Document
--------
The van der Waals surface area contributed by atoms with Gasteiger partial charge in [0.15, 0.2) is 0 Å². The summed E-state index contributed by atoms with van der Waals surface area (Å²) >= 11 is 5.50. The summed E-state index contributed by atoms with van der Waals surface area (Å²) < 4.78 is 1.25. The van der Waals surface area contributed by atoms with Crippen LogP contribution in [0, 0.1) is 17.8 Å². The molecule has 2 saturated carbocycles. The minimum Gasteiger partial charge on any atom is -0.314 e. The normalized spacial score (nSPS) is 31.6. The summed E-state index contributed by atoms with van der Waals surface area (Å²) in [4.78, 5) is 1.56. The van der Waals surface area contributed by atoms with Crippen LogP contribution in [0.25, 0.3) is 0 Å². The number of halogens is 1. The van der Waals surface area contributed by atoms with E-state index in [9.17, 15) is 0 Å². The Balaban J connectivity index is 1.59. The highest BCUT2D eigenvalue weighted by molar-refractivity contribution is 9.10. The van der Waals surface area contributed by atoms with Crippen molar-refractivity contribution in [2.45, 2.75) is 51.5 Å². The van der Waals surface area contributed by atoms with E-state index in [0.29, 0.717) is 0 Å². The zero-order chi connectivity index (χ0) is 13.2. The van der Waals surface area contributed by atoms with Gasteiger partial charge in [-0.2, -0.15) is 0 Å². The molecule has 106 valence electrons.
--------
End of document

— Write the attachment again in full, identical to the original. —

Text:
The van der Waals surface area contributed by atoms with Gasteiger partial charge in [0.15, 0.2) is 0 Å². The summed E-state index contributed by atoms with van der Waals surface area (Å²) >= 11 is 5.50. The summed E-state index contributed by atoms with van der Waals surface area (Å²) < 4.78 is 1.25. The van der Waals surface area contributed by atoms with Crippen LogP contribution in [0, 0.1) is 17.8 Å². The molecule has 2 saturated carbocycles. The minimum Gasteiger partial charge on any atom is -0.314 e. The normalized spacial score (nSPS) is 31.6. The summed E-state index contributed by atoms with van der Waals surface area (Å²) in [4.78, 5) is 1.56. The van der Waals surface area contributed by atoms with Crippen LogP contribution in [0.25, 0.3) is 0 Å². The number of halogens is 1. The van der Waals surface area contributed by atoms with E-state index in [9.17, 15) is 0 Å². The Balaban J connectivity index is 1.59. The highest BCUT2D eigenvalue weighted by molar-refractivity contribution is 9.10. The van der Waals surface area contributed by atoms with Crippen molar-refractivity contribution in [2.45, 2.75) is 51.5 Å². The van der Waals surface area contributed by atoms with E-state index in [0.29, 0.717) is 0 Å². The zero-order chi connectivity index (χ0) is 13.2. The van der Waals surface area contributed by atoms with Gasteiger partial charge in [-0.2, -0.15) is 0 Å². The molecule has 106 valence electrons.